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Test Kitchen tips: Flour substitutions

December 10, 2011 |  8:00 am


With the holidays quickly approaching, the amount of baking that happens in my kitchen will increase considerably. As prepared as I am I will inevitably find myself missing the correct type of flour called for in a recipe. Does this happen to you? Don't panic, while the real deal is always best there are substitutions for most common flours.

The reason recipes call for various flours is to achieve the correct texture and structure. Cake, pastry, all-purpose and bread flour are basic flours used in most recipes. Each one has a different percentage of protein. Cake has the least and helps achieve a fine-texture while bread has the most and makes it easier to develop the gluten needed in bread making.

Next time you are making a sponge cake and run short on cake flour don't make up the difference with another flour, you are sure to be disappointed when that timer goes off and you open the oven door. There some quick substitutions that I picked up from "The Joy of Baking" site that might help until your next run to the store. You can find them after the jump.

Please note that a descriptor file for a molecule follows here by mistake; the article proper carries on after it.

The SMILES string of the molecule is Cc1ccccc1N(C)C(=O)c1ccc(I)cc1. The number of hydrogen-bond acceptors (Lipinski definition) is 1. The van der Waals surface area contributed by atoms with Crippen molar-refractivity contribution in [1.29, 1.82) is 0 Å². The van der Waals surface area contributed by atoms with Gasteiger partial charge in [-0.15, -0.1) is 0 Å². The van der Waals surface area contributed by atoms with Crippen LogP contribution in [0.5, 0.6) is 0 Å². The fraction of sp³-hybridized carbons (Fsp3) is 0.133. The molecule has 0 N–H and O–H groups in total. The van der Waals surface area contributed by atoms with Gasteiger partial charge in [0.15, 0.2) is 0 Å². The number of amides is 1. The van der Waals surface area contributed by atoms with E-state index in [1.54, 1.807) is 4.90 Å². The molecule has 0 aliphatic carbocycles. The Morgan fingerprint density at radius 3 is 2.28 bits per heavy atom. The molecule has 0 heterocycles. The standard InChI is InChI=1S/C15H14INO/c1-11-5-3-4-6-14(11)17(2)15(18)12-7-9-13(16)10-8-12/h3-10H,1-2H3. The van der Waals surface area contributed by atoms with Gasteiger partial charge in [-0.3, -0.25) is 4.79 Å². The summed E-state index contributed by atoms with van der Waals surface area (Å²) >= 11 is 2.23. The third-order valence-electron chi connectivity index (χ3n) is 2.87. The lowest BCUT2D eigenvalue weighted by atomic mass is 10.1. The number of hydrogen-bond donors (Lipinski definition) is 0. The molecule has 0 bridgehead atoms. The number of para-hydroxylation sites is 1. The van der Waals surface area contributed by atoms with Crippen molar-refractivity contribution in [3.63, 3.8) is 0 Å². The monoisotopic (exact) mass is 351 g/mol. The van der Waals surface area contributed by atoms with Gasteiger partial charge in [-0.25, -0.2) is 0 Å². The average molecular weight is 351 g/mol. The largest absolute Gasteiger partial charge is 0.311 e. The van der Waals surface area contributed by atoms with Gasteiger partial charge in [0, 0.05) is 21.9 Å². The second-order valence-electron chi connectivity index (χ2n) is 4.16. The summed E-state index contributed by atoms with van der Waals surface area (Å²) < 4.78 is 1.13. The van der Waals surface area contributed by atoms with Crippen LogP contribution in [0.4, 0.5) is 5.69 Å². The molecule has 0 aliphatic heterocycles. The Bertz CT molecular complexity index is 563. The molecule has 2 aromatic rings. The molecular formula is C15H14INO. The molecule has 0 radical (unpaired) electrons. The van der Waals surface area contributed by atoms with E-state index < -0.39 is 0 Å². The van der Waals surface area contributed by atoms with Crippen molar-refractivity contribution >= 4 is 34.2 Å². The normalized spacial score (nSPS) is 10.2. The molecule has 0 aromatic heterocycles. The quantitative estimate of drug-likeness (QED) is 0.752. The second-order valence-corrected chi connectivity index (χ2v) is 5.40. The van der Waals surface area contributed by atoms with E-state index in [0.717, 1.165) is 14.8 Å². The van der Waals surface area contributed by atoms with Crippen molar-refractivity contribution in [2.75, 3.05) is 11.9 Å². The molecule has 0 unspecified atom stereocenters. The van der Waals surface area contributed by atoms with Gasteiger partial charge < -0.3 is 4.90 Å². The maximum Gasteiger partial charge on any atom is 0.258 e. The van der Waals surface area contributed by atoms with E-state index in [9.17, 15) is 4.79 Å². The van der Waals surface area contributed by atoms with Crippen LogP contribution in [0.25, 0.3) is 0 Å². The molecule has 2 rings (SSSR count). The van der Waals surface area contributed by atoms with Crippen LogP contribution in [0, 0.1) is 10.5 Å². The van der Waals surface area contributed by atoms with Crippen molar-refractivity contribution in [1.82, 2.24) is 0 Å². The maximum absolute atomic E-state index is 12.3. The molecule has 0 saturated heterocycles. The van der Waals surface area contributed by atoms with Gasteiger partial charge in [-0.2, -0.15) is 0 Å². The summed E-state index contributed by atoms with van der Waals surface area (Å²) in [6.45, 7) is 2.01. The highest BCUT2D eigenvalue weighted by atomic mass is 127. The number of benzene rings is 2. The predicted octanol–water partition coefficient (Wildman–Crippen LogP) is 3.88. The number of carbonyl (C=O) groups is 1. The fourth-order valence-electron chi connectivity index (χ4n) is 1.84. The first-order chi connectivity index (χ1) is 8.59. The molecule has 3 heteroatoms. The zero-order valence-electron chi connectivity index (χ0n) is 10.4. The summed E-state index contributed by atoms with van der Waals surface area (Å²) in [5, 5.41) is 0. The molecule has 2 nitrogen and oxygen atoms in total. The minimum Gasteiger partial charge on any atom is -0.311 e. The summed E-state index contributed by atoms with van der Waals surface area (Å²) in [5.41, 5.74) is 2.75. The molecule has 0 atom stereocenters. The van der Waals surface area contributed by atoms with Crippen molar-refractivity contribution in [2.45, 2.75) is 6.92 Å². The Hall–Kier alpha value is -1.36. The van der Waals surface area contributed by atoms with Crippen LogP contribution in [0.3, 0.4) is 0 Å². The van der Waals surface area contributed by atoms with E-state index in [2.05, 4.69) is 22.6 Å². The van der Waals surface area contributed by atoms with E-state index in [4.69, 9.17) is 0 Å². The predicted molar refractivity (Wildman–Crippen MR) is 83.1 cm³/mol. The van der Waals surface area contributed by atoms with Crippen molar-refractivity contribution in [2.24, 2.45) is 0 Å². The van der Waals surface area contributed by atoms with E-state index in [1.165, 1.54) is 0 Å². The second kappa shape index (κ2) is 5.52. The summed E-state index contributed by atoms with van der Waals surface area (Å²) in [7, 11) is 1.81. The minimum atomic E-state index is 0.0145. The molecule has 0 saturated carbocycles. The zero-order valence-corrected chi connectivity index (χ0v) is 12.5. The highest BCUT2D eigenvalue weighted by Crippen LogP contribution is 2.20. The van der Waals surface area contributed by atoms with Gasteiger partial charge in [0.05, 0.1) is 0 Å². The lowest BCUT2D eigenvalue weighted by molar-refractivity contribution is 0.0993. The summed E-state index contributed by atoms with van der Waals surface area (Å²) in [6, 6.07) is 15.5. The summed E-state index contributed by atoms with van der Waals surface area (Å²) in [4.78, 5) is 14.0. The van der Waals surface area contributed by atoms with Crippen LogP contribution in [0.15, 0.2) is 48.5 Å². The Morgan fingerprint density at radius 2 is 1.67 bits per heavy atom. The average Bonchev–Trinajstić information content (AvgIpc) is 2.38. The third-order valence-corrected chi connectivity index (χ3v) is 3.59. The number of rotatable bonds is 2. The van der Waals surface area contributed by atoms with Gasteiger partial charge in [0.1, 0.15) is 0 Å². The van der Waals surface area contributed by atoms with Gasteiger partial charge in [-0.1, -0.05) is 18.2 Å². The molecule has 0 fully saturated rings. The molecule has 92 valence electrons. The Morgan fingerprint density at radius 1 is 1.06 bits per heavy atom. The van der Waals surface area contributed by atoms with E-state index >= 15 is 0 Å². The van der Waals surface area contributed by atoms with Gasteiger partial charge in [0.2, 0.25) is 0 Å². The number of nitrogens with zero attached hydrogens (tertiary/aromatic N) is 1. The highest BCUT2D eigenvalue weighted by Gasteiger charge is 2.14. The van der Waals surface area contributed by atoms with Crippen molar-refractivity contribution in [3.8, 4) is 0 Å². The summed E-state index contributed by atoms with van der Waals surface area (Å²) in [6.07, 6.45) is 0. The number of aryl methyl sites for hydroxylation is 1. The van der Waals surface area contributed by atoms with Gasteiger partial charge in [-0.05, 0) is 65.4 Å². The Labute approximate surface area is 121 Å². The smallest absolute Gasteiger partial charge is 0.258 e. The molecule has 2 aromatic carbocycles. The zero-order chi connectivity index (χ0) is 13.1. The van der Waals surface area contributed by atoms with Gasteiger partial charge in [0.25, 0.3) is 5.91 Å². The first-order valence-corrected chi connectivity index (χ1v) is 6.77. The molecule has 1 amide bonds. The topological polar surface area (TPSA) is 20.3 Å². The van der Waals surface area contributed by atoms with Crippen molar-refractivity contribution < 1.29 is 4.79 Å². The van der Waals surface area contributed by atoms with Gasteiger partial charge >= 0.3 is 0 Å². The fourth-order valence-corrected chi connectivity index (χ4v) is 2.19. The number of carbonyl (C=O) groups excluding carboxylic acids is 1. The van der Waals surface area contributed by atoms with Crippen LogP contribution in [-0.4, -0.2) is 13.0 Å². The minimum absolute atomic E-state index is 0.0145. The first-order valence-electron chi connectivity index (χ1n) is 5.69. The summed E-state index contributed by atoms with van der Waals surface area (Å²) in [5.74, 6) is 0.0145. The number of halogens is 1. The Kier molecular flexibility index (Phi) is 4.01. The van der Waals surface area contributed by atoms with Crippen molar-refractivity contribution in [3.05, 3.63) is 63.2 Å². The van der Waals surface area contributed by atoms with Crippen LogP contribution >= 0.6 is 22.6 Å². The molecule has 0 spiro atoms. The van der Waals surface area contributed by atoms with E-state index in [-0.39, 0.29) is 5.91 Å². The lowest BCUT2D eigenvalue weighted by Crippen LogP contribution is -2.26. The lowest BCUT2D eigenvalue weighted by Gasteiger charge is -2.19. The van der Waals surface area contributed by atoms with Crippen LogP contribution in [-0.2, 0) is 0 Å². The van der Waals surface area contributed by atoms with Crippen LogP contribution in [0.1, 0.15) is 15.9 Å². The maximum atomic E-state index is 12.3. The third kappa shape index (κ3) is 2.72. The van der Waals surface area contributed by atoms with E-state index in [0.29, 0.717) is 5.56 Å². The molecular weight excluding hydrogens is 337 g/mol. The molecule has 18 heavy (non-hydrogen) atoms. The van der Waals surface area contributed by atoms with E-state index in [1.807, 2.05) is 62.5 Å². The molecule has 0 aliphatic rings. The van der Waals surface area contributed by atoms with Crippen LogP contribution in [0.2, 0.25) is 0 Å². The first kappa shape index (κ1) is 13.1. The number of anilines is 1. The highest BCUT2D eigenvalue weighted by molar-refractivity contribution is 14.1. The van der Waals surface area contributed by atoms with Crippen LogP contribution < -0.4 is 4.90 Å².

If you have any kitchen tips or questions you'd like us to explore, leave a comment below or email us at noelle.carter@latimes.com.


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  • For 1 cup all-purpose flour you can substitute 1 cup plus 2 tablespoons sifted cake flour.
  • For 1 cup bread flour you can substitute 1 cup all-purpose flour and work the dough longer to develop the proper amount of gluten.
  • For 1 cup cake flour you can substitute 3/4 cup all-purpose flour and 2 tablespoons cornstarch.
  • For 2 cups pastry flour you can substitute 1 1/3 cups all-purpose flour and 2/3 cup cake flour.
  • For self-rising flour you can substitute 1 cup all-purpose flour plus 1 1/2 teaspoons baking powder and 1/4 teaspoon salt.

Before you kick up a cloud of flour running off to the store before it closes, take a breath, follow these substitutions and enjoy your holiday baking!